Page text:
Friday, April 8, 2011

Felted Hat

Hello, friends!
In this post I am going to do a tutorial on felting crochet projects. I have a book called The Colour Book of Felted Crochet, and in it is a pattern for a Fedora hat, which I had wanted to make for a long time. A little over a week ago, my mother, sister and I were at Michaels's, and I decided to go ahead and get the wool yarn I would need for my hat. I started crocheting it on Tuesday, and finished it yesterday. Today, I felted it {with Mom's help}. First, I tried felting a swatch I had made from the leftover yarn, and that came out pretty well. So anyway, here is step-by-step instructions, with pictures, on how to felt :-)

Felting Crocheted Projects

Notes and tips before starting:
1. Your project must be made out of wool yarn. 100% wool felts best, but anywhere from 50% up should work.
2. I noticed that taller crochet stitches {such as treble or double treble} do not felt as well. They do not blend together.
3. When crocheting the project you are going to felt, it is best to make the stitches a little on the loose side {don't forget to check that with your gauge!}. The looser the stitches, the more friction you will have when felting it, and your project will felt better.

You will need:
A basin deep enough to fill with water to cover your project
Rubber gloves
Mild dish soap or shampoo {I used baby shampoo on the swatch, and both baby shampoo and dish soap on the hat.}
A towel
Warm and cold water
Optional: blocking aids {pins, a bowl, etc.}
Optional: A hair dryer
Something to felt :-)

Fill basin with enough hot water to cover your project. Make sure the water is very hot but not so hot that you can't keep you hands in it, like me :P The hotter the water, the faster your project will felt, and the colder the water, the slower it will felt. Add a small squirt of shampoo/dish soap.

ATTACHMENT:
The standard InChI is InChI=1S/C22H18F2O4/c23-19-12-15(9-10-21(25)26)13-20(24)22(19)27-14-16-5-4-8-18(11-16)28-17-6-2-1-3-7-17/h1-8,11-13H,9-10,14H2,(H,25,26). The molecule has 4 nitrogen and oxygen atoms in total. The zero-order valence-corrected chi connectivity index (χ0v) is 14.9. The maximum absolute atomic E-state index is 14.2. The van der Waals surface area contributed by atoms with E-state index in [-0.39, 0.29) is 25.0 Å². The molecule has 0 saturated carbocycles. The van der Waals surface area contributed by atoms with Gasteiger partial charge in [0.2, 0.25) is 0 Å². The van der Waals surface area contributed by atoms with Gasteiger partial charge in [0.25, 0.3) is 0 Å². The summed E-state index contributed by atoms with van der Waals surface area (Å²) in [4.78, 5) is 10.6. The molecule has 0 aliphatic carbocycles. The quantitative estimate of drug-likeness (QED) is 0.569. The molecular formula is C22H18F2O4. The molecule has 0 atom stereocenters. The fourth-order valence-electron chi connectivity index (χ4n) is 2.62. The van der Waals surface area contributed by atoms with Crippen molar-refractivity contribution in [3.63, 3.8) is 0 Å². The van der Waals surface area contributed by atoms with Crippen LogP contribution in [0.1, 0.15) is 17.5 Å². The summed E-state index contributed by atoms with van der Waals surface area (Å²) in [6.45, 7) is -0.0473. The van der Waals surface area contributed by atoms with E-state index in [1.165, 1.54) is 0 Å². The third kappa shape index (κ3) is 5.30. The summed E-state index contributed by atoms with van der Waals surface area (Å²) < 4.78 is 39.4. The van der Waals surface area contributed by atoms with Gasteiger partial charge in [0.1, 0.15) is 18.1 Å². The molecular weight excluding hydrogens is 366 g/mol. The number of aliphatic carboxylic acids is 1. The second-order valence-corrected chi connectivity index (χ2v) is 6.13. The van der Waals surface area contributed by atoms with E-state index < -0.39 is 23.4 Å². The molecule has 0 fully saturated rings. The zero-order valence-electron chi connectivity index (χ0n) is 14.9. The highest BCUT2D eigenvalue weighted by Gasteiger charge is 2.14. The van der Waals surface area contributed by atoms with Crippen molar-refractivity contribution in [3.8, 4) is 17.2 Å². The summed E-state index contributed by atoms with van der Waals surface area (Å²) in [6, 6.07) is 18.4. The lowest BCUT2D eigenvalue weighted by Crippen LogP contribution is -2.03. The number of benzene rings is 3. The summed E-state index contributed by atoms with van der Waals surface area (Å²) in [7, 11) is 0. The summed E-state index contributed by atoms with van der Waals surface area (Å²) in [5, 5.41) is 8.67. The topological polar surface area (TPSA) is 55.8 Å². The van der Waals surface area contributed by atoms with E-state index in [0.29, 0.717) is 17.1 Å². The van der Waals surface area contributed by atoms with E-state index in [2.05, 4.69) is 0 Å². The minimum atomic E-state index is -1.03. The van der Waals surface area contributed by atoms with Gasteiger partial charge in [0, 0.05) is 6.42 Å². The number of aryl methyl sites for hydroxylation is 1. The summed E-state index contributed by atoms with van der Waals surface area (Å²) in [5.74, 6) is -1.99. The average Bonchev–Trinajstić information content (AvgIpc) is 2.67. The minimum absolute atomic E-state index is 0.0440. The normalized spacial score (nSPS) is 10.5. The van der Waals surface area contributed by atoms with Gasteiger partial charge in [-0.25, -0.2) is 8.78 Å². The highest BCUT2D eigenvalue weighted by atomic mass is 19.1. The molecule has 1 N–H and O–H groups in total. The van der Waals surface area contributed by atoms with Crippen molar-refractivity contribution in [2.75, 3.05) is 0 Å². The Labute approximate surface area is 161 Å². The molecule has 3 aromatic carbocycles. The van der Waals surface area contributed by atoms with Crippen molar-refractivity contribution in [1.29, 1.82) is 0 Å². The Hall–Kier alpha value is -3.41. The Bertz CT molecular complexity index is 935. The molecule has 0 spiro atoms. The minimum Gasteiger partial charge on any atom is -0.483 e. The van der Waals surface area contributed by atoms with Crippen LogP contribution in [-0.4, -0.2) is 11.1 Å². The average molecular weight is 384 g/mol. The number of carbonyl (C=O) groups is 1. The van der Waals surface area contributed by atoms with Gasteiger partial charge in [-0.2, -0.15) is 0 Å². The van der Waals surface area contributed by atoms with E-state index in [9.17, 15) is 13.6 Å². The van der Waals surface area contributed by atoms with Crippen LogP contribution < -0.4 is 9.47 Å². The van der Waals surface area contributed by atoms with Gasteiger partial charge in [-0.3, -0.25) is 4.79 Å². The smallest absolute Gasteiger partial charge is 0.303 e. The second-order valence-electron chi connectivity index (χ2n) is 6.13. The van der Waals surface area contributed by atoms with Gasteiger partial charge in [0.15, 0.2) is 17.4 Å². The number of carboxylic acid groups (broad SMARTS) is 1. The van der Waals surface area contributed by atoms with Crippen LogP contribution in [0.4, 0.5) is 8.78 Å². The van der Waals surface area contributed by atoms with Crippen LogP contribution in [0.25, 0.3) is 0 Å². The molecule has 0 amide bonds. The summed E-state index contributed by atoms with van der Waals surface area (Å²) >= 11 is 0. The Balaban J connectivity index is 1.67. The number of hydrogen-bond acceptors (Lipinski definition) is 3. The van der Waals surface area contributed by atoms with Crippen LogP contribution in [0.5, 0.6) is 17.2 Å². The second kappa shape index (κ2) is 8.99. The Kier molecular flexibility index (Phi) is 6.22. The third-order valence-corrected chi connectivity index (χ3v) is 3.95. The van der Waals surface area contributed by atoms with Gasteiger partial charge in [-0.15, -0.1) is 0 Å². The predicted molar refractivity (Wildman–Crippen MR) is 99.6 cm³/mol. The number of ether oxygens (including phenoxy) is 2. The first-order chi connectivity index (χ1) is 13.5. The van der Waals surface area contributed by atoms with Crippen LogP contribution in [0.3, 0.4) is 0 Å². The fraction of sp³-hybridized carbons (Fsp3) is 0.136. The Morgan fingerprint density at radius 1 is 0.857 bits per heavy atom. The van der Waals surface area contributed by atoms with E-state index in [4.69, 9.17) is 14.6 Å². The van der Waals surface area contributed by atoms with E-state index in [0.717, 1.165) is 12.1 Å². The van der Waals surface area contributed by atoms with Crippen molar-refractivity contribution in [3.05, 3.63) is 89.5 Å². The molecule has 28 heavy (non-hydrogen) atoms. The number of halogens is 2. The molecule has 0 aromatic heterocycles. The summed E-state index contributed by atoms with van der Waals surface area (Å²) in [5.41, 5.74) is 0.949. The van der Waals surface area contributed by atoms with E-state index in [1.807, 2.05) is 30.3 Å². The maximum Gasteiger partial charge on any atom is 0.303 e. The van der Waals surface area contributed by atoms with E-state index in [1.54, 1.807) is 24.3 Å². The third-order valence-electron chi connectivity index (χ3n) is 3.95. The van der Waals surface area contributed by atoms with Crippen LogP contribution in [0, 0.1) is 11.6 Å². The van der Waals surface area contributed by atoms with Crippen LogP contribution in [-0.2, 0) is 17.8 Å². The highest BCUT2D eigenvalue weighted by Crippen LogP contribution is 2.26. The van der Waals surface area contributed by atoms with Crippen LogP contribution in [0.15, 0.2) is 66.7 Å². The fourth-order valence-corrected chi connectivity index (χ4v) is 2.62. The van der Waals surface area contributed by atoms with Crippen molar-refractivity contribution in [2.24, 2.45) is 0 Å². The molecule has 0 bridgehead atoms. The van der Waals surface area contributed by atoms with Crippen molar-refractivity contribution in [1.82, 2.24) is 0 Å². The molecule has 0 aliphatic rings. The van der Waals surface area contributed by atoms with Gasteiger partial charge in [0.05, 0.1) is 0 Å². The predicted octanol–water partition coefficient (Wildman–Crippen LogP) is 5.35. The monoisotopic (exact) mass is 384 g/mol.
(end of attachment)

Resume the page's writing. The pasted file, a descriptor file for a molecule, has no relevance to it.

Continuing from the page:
Completely submerge project in the water, and agitate it evenly with your hands. To soft-felt it, only work it so that the stitches are slightly fused together, but still clearly visible. To hard-felt it, continue to agitate until the stitches are no longer visible, the fabric is thicker, and a little stiff. If the fabric does not seem to be felting, you can "shock" it, by putting it in cold water for a few minutes, and then returning it to the hot water.

When your project is felted to your satisfaction, take it out of the hot water and place it in cold water. Gently rinse it without agitating it anymore. The cold water will stop the felting.

After you have rinsed your project, lay it as flat as possible on a clean, dry towel. Roll the towel with the item in it as tight as possible, to squeeze out the excess water. Unroll it, and block it if you need to, as it may be a little out of shape from the felting.

At first, I tried using a bowl to block my hat, but then I used a hat form, and blocked only the brim. I also used a hair dryer to help it dry more quickly.

My hat turned out pretty well, except the brim is a little too wide and floppy for my liking, but I can easily change that.

Before - It was a little to big.


If you try felting using this tutorial, please comment and let me know how it turns out! :-) And feel free to ask any questions.

Happy Felting,

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